When Health Minister Leona Aglukkaq announced last week that the federal government would not interfere in the drug approval process to keep a generic form of the painkiller OxyContin off the Canadian market, provincial health ministers were understandably disappointed.
The health ministers had requested at least a delay, if not an outright ban, on generic oxycodone until regulators can look into how the drug is abused.
A recent commentary by EvidenceNetwork.ca expert advisers Irfan Dhalla and David Juurlink (which can be found on the Troy Media website) says Aglukkaq was correct in saying the law doesn't allow her to withhold approval of a generic formulation just because of the risk of misuse. "But when the legal and regulatory framework results in a situation in which more than a dozen Canadians die each week because of an accidental prescription drug overdose, it needs to be changed," the authors said.
Provincial ministers and others have legitimate cause for concern. Ontario Health Minister Deb Matthews said in a statement following Aglukkaq's decision that OxyContin has led to a five-fold increase in oxycodone-related deaths.
Dhalla and Juurlink note that overdose deaths involving prescription medications in Canada now outnumber HIV deaths by a large margin, and add that some estimates indicate prescription drug overdoses have killed 100,000 North Americans over the past 20 years (including a few high-profile victims such as actor Heath Ledger). That doesn't count the lives that have been damaged by misuse of these medications.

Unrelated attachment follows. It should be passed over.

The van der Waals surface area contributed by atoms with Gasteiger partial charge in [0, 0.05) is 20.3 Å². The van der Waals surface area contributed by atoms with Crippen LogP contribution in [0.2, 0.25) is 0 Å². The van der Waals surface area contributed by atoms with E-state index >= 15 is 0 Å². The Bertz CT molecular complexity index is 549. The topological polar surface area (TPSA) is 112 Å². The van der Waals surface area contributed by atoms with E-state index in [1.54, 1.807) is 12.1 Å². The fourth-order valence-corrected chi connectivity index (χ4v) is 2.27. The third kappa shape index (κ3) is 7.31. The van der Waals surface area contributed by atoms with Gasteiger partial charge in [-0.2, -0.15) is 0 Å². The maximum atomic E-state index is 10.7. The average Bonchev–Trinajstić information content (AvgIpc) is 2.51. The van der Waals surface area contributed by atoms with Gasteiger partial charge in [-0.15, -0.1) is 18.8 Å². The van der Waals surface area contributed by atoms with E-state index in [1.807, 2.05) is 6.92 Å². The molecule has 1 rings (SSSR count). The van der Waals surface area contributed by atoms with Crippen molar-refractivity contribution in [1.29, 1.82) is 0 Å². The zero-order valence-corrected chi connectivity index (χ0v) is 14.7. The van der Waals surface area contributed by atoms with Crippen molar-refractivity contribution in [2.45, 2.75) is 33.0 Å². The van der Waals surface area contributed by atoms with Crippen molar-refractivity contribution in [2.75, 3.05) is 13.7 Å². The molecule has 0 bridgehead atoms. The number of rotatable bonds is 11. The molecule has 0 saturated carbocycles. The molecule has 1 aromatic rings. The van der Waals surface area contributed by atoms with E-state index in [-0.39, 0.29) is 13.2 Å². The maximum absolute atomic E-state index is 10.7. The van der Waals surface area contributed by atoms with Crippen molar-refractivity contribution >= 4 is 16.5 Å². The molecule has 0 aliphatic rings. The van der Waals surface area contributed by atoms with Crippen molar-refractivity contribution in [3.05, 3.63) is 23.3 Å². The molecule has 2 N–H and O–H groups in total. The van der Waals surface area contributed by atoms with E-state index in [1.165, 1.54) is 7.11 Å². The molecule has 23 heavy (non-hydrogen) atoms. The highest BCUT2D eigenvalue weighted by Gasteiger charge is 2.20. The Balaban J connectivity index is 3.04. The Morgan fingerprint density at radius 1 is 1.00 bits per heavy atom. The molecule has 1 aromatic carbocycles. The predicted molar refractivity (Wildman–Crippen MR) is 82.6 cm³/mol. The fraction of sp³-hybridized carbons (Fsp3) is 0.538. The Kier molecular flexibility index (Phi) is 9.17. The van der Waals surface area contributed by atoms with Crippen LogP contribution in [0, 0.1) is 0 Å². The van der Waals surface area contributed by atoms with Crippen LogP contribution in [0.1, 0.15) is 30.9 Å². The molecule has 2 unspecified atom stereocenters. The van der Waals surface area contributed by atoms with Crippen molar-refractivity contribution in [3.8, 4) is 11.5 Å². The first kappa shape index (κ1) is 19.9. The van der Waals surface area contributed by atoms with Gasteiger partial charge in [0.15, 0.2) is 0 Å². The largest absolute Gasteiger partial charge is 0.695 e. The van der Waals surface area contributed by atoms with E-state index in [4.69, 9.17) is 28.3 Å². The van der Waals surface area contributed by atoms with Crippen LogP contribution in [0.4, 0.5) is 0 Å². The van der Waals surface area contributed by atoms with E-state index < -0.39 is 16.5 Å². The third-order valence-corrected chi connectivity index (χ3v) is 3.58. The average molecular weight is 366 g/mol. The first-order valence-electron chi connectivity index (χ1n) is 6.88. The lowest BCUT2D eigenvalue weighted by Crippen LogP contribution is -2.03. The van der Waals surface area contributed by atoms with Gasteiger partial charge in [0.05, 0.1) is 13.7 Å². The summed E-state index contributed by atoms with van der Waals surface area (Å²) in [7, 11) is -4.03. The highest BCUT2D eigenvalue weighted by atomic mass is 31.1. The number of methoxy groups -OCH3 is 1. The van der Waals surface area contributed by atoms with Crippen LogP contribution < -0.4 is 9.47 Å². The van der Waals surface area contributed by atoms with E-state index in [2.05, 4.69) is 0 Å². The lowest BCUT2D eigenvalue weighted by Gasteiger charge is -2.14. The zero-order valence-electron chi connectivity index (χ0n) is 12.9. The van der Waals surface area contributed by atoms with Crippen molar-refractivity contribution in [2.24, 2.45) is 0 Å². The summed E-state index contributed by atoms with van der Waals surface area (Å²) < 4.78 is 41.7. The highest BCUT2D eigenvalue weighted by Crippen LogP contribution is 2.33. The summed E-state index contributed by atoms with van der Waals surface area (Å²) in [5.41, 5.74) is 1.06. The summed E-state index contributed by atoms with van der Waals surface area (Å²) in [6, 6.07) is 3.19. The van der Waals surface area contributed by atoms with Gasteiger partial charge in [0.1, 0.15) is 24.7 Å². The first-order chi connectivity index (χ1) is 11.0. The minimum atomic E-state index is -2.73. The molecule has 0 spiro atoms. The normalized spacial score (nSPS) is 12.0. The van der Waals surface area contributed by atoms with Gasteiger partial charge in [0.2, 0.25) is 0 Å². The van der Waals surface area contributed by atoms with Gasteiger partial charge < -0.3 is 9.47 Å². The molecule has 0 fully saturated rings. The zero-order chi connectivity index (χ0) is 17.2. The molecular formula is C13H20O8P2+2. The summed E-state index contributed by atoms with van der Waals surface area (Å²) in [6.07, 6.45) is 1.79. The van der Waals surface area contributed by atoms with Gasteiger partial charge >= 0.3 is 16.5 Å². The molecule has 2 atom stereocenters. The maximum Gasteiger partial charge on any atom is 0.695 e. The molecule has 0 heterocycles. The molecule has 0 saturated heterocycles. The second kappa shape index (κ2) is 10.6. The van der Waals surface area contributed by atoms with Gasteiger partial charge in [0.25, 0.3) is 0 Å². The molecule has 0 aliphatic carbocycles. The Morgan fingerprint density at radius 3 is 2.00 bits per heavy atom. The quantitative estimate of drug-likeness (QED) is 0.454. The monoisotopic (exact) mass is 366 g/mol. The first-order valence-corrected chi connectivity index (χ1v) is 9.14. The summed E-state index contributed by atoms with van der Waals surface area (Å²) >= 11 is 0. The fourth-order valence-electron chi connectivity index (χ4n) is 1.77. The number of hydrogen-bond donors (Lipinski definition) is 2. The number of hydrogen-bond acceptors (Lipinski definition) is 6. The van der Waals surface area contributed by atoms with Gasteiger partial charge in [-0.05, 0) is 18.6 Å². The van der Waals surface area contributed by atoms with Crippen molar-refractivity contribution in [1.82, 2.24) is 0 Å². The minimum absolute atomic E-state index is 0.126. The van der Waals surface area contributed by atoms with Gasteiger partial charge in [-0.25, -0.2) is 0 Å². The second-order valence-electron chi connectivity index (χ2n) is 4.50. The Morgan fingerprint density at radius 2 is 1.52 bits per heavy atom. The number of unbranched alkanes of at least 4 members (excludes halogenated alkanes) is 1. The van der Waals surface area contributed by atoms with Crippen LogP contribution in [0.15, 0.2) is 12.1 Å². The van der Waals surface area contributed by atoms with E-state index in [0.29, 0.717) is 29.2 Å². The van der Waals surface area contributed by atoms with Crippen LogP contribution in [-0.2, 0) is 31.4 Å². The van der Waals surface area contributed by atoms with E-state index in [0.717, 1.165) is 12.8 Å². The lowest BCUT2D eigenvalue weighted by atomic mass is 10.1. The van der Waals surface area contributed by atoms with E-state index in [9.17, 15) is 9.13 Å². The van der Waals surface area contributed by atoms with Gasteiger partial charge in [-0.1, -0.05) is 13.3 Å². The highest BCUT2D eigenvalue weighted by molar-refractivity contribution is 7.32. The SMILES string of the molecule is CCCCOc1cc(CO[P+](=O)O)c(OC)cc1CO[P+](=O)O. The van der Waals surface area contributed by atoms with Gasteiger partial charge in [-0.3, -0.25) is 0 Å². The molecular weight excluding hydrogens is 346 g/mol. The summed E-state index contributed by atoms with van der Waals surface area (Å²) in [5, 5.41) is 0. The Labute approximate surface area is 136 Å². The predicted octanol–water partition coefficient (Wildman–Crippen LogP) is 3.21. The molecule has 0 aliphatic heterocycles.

The experts make some wise recommendations for dealing with this issue, including suggesting a law requiring that all opioids be manufactured in a way that makes them more difficult to tamper with. They also urge provincial governments to speed up the development of online databases so doctors and pharmacists can see if patients are trying to obtain opioids from multiple prescribers.
The issue of prescription drug addiction is one to which the government cannot turn a blind eye. The government's hands might have been tied on banning oxycodone, but surely there are other steps that can be taken to combat the problem.
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